This article appeared in the April 2016 issue of Club Life.
It’s a common scenario: the Board and management identify a need to renovate or improve the club premises, contracts are signed and building work commences well in time for Christmas functions. But how can the club best protect itself from a delay?
A number of industry standard building contracts allow for the owner to claim “liquidated damages” against the builder in certain circumstances. If you are negotiating a building or works contract on the club’s behalf, it is vital to have at least a basic knowledge of the purpose behind liquidated damages, the issues concerning them and how they can help protect your club.
What are liquidated damages?
Liquidated damages are an amount or amounts that parties to a contract agree that one party will pay to the other if the first party breaches the contract. Liquidated damages must be an agreed genuine pre-estimate of the daily loss the club will suffer if building works are not completed by the due date.
Without a liquidated damages clause, the party not in breach (the “innocent party”) must sue for breach of contract and prove loss or damage if the other party has breached the contract. This may require evidence from accountants and other experts to prove what actual loss or damage the club has suffered (if any).
A liquidated damages clause allows the innocent party to demand a liquidated sum (that is, a specified amount of money) from the party who has breached the contract. If the party in breach does not pay the liquidated damages sum in accordance with the contract, the innocent party can sue for the debt, and avoid the hassle and difficulty of having to prove damages.
What are the pitfalls to liquidated damages clauses?
In certain circumstances, a liquidated damages clause can be considered a “penalty”. A penalty is an attempt to force one party to the contract to pay money if that party breaches the contract, without regard to the nature of the breach or the actual damage the innocent party suffers.
Penalties are unenforceable at law, so it pays to know when a court might consider a liquidated damages clause to be a penalty.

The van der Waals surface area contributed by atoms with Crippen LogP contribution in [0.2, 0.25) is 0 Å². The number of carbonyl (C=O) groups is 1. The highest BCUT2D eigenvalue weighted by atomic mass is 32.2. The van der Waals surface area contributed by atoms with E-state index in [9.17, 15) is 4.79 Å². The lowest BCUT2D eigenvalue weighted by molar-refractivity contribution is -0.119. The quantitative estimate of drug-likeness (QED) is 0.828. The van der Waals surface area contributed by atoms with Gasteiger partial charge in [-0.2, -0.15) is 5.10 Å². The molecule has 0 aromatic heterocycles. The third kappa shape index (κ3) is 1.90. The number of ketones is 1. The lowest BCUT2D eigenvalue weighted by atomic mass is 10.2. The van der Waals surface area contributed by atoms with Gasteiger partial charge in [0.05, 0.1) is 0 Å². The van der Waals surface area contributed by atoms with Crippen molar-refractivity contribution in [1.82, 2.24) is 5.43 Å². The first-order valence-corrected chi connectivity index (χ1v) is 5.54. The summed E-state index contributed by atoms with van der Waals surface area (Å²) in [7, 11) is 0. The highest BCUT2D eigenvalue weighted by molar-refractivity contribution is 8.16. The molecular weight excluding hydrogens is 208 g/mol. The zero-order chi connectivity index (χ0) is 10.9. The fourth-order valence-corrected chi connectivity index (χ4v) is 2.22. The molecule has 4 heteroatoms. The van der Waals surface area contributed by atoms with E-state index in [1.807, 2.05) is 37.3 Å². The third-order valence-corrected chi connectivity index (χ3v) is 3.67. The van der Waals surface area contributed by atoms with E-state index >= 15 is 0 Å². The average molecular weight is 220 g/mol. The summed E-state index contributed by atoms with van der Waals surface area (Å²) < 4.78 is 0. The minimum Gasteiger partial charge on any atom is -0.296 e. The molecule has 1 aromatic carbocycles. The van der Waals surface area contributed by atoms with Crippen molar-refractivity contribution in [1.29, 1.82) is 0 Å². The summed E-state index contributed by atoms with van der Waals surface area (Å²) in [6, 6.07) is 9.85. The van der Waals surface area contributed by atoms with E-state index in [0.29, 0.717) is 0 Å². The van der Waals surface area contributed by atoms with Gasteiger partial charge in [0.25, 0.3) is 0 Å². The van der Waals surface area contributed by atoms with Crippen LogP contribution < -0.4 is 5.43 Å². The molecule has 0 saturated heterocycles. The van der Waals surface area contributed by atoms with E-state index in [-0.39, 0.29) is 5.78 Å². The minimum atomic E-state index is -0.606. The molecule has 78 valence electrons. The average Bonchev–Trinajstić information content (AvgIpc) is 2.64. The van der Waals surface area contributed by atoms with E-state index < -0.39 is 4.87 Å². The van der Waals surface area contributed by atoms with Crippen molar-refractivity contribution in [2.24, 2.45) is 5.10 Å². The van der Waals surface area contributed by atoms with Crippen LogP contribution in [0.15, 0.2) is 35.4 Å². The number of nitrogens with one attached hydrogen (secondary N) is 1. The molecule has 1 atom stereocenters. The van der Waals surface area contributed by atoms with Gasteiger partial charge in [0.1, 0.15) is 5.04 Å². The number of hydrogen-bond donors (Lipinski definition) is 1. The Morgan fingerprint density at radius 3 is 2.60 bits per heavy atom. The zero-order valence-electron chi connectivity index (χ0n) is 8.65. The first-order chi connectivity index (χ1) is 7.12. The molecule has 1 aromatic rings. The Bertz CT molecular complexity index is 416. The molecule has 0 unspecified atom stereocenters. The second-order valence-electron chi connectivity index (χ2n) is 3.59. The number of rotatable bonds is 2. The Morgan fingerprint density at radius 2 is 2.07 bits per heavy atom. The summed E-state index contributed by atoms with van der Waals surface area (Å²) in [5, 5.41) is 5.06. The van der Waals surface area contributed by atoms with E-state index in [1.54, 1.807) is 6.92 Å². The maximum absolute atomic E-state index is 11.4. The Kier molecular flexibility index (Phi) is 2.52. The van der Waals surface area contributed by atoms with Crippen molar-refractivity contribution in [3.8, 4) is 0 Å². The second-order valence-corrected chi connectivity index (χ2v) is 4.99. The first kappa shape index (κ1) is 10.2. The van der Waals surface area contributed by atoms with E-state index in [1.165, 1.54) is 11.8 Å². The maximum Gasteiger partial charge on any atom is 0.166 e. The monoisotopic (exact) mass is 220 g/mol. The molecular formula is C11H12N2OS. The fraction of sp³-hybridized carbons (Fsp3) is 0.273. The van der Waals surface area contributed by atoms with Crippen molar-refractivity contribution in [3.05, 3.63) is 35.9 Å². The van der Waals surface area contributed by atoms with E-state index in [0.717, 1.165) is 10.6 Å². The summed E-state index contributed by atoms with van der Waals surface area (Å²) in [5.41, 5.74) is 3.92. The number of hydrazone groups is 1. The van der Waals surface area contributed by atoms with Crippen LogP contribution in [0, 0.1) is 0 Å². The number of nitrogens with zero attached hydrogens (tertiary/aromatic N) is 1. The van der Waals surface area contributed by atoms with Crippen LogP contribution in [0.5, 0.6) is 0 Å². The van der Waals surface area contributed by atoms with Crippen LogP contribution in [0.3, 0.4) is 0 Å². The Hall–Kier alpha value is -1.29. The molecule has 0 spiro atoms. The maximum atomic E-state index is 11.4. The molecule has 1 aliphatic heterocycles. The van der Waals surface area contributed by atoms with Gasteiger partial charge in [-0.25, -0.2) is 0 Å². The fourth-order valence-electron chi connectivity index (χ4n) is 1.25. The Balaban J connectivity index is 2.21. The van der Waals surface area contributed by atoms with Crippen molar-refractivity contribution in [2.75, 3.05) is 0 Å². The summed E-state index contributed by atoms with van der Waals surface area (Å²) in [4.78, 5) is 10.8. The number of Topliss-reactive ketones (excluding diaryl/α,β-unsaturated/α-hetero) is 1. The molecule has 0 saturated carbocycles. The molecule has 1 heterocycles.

One of the indicators of a penalty is that the amount payable under the purported liquidated damages clause is “extravagant”, or out of all proportion to the actual amount of damage that the innocent party might expect to suffer in the case of a breach.
Timeframes and procedures for claiming liquidated damages clauses
Some industry standard building contracts include provision for the club to be able to claim liquidated damages if the builder fails to complete the works on time.
These contracts usually contain a schedule that allows the club to insert an amount for liquidated damages that the builder must pay to the club for every day that completion of the works is delayed.
Having regard to the risk of a liquidated damages clause being construed as a penalty (and therefore void), it is critical that the club put some thought into what it genuinely thinks its damages would be if completion of the works were delayed, and use that to determine the amount of daily liquidated damages to be inserted into the schedule of the building contract.
The club must ensure that the amount for liquidated damages is agreed to by the builder and inserted into the schedule before the contract is executed. If the contract purports to deal comprehensively with the parties’ right to claim damages, then a failure to insert an amount for liquidated damages may mean that the club could be precluded from suing for non-liquidated damages if there is a delay in completion. Alternatively, the club may have to rely on its right to sue for non-liquidated damages and to prove those damages, which may be difficult and costly to do.
The industry standard building contracts that include provision for liquidated damages usually impose strict timeline and notification procedures if the owner (that is, the club) intends to make a claim for liquidated damages. The club must strictly adhere to these timelines and procedures otherwise it will be shut out from claiming liquidated damages.
Getting early advice on your building contract and negotiating your club’s needs upfront can help avoid the risk of unnecessary delays and disputes and ultimately have your renovations ready for the Christmas trade.
For more information contact Daniel Fleming on email@example.com
Click on the image below to see the article as it appeared in Club Life April 2016.
This article is intended to provide general information in summary form on a legal topic, current at the time of publication. The contents do not constitute legal advice and should not be relied on as such. Formal legal advice should be sought in specific circumstances.